Those that follow my personal account on Twitter will be familiar with my weekly S&P 500 #ChartStorm in which I pick out 10 charts on the S&P 500 to tweet. Typically I’ll pick a couple of themes and hammer them home with the charts, but sometimes it’s just a selection of charts that will add to your perspective and help inform your own view – whether its bearish, bullish, or something else!

The purpose of this note is to add some extra context beyond the 140 characters of Twitter. It’s worth noting that the aim of the #ChartStorm isn’t necessarily to arrive at a certain view but to highlight charts and themes worth paying attention to.

So here’s the another S&P 500 #ChartStorm write-up


1. The reaction: First up is a great chart from market analytics firm Nanex that shows the reaction of the Trump vote alongside the Brexit vote.  Both were non-consensus outcomes, and both happened during relatively illiquid timezones.  So it was always going to be a big move.  What is most interesting is how the market recovered much more forcefully than during Brexit, as market participants quickly revised away any ideas that a Trump victory would be negative and began focusing on the underlying positive trends (discussed in some of the following charts), and indeed the potentially pro-growth policies that we could end up seeing under the new administration.

Bottom line: The market reaction was just as fierce as Brexit initially (thanks to timezones), but the recovery was more forceful and rapid.

2. 50 day moving average breadth: This could be the last time I mention this chart – at least for the reasons previously noted. The downtrend in market breadth has been resolved to the upside as a result of a clearing of the election event risk.  As previously noted, a downside break would be indicative of a deeper correction, while an upside break would be unambiguously bullish.

Bottom line: 50dma breadth broke out to the upside, a bullish sign.

3. StockTwits sentiment: On a similar note, the downtrend also observed in investor sentiment on the largest S&P500 ETF over at StockTwits has also resolved to the upside, and a slim majority are now bullish. Again, the implications are similar to the above, the logical conclusion for this trend if it had not been broken would have been a bear market, but the upside break signals a more bullish market regime.

Bottom line: StockTwits sentiment also broke its downtrend, another bullish sign.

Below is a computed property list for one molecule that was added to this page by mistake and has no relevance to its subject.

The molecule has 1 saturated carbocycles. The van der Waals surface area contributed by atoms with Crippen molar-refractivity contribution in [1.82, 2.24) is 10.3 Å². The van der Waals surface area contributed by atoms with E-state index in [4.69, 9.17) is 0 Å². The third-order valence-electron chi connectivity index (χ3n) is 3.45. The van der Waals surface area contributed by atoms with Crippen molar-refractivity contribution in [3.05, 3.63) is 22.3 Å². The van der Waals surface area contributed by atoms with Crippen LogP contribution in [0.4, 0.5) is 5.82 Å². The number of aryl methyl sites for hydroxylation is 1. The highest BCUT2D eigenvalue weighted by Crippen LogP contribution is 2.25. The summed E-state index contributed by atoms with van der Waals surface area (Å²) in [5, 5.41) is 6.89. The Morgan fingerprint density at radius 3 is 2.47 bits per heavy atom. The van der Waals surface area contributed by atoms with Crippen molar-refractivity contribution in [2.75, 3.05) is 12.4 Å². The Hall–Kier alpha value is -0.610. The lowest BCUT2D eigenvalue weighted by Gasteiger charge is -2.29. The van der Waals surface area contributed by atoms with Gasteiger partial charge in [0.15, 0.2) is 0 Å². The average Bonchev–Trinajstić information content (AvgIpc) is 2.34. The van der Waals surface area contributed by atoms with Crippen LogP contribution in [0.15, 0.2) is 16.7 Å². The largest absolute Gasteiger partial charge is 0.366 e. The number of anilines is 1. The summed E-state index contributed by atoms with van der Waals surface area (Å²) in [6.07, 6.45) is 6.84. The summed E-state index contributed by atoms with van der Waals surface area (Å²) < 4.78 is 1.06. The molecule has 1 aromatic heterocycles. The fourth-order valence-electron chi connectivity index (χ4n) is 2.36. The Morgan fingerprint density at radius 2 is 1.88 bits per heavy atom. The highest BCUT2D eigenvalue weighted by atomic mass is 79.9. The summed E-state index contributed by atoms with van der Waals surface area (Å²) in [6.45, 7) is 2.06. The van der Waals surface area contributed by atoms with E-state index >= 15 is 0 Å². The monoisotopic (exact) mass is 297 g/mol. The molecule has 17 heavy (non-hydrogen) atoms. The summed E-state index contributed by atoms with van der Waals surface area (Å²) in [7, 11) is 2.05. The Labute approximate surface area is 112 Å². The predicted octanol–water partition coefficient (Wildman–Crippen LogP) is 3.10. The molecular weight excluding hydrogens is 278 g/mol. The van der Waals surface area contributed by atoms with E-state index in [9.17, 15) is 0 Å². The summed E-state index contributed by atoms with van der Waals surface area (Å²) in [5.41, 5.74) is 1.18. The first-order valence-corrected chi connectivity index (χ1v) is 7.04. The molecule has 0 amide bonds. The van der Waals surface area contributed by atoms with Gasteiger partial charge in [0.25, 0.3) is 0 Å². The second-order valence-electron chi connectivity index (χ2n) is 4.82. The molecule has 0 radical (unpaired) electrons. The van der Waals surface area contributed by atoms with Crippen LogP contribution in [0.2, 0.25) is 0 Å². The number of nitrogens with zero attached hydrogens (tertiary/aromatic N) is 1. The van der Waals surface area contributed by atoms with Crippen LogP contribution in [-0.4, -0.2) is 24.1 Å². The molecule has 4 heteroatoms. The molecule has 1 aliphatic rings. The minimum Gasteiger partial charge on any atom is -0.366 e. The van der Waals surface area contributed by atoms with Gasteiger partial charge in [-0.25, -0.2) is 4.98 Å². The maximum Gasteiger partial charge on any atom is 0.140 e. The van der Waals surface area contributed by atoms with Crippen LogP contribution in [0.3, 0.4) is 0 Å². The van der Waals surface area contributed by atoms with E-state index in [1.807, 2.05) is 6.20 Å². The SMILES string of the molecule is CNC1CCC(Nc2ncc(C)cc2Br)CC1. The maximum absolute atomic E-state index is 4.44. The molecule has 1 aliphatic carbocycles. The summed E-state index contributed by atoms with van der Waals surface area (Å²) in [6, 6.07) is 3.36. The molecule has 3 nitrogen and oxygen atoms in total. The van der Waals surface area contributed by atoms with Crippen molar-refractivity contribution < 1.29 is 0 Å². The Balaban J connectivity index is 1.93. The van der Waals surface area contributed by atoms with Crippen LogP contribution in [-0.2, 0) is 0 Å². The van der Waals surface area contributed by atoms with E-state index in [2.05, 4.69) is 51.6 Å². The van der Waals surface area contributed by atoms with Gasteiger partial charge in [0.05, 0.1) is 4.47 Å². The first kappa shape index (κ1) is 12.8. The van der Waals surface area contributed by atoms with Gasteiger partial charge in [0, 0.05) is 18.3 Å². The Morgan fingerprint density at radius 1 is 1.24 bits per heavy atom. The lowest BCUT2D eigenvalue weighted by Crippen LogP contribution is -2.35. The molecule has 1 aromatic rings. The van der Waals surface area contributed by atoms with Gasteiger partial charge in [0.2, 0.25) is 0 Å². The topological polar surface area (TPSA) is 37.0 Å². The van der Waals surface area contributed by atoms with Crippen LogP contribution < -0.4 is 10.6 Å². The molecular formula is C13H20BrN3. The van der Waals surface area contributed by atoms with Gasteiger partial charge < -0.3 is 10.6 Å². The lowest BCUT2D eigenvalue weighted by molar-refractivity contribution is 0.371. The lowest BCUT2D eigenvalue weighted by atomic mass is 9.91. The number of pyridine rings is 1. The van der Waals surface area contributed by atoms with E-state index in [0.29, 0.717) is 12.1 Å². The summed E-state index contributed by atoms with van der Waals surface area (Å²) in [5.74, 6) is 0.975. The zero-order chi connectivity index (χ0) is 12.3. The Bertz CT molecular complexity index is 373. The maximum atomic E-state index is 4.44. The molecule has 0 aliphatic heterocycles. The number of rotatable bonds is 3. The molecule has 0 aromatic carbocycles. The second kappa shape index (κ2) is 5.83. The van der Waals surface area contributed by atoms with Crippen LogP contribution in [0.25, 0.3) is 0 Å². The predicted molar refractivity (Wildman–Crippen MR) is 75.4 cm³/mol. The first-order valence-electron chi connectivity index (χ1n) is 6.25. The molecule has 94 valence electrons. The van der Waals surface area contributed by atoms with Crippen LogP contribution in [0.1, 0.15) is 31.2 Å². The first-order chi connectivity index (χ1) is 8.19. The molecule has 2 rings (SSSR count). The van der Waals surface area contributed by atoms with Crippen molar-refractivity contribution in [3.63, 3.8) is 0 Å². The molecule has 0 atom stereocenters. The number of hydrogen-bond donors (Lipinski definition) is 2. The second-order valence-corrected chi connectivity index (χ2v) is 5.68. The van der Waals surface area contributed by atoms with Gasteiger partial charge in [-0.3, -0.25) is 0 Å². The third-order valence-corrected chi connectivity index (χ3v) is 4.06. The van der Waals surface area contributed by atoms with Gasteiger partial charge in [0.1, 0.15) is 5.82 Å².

4. Tail risk hedging activity: Two indicators – which I often say are loose proxies for the amount of tail risk hedging going on (the SKEW and the VVIX) have come right back down following a pre-election spike; mirroring the pattern seen during Brexit.  The wall of worry has been cleared now, and aside from the Fed there is little in the way of known unknowns on the horizon to worry about. From a sentiment perspective this is supportive.

Bottom line: Tail risk hedging has come down following a pre-election spike, which shows the wall of worry has been cleared at least for now.

5. The VIX: On a similar note, the VIX and the VIX futures curve indicator have calmed down significantly. THe VIX futures curve indicator had been at panic/oversold levels, but with the snapback have moved towards more relaxed levels. It’s not quite at complacent or euphoric levels that would get you starting to think about a contrarian bearish view, but it will be something to keep an eye on if the current move gets overextended later on.

Bottom line: The VIX futures curve indicator has snapped back from panic mode to more relaxed levels.

6. Banks: A cool chart from Helene Meisler shows a clear turn in relative performance of US banks.  Historically this has been a very bullish signal, e.g. marking the bottom in 2009, and again in the 2011 correction.  In my view part of the reason to be bullish on strong bank relative performance is that it should be reflecting an improved outlook on banks earnings which will come from a better economic view (either directly or indirectly e.g. through higher bond yields). It’s also a key component in the index. So another piece of bullish evidence for the market outlook.

Bottom line: Strong relative performance by the banks is a good sign for the stock market outlook.

7. Earnings outlook for some key sectors: As alluded to, there are some bullish underlying trends in progress, a key one is illustrated in this chart – forward earnings have gone from deep YoY contractions for commodity sectors and stagnation for staples and IT, but now earnings growth is set to accelerate for these sectors. A big hurdle for the market had previously been the earnings recession, but a transition from this will add the necessary fundamental support to make any further gains from here more sustainable.

Bottom line: A number of key sectors have gone from a drag on earnings to positive contributors.

8. Overall earnings outlook: Another chart I keep coming back to is the earnings outlook for the S&P500 – this graph shows the US ECRI Weekly Leading Growth Indicator vs the YoY change in forward earnings.  Whenever the ECRI WLI has turned up like it did recently, in the past earnings have followed – and now looks to be no exception. If anything, earnings growth will likely accelerate further from here. So while you can muse on about the election result and what it means for the outlook, the truth is the trend of improving earnings outlook was already underway. So it reflects the already bullish undercurrents in the market and helps put the rally in context.

Bottom line: The outlook for S&P500 earnings had been on an improving path already, which reflects some of the existing bullish undercurrents in the market.

9. TD

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